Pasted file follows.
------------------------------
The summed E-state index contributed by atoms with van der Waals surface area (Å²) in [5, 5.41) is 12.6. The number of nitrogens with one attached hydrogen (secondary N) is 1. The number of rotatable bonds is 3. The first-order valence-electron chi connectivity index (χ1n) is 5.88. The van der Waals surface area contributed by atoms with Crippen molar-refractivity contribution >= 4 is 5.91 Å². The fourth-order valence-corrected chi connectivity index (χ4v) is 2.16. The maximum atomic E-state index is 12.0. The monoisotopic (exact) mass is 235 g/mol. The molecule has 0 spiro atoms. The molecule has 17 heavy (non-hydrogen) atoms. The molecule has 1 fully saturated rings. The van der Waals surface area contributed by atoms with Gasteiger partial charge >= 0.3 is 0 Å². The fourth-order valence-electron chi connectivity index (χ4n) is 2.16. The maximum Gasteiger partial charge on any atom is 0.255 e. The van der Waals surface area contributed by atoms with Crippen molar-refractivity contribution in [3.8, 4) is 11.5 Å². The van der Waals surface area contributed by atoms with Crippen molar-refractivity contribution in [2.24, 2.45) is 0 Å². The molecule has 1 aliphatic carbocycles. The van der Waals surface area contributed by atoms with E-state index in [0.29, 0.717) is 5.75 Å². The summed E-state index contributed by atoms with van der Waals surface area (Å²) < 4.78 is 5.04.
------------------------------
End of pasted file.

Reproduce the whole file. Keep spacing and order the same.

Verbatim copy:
The summed E-state index contributed by atoms with van der Waals surface area (Å²) in [5, 5.41) is 12.6. The number of nitrogens with one attached hydrogen (secondary N) is 1. The number of rotatable bonds is 3. The first-order valence-electron chi connectivity index (χ1n) is 5.88. The van der Waals surface area contributed by atoms with Crippen molar-refractivity contribution >= 4 is 5.91 Å². The fourth-order valence-corrected chi connectivity index (χ4v) is 2.16. The maximum atomic E-state index is 12.0. The monoisotopic (exact) mass is 235 g/mol. The molecule has 0 spiro atoms. The molecule has 17 heavy (non-hydrogen) atoms. The molecule has 1 fully saturated rings. The van der Waals surface area contributed by atoms with Gasteiger partial charge >= 0.3 is 0 Å². The fourth-order valence-electron chi connectivity index (χ4n) is 2.16. The maximum Gasteiger partial charge on any atom is 0.255 e. The van der Waals surface area contributed by atoms with Crippen molar-refractivity contribution in [3.8, 4) is 11.5 Å². The van der Waals surface area contributed by atoms with Crippen molar-refractivity contribution in [2.24, 2.45) is 0 Å². The molecule has 1 aliphatic carbocycles. The van der Waals surface area contributed by atoms with E-state index in [0.29, 0.717) is 5.75 Å². The summed E-state index contributed by atoms with van der Waals surface area (Å²) < 4.78 is 5.04.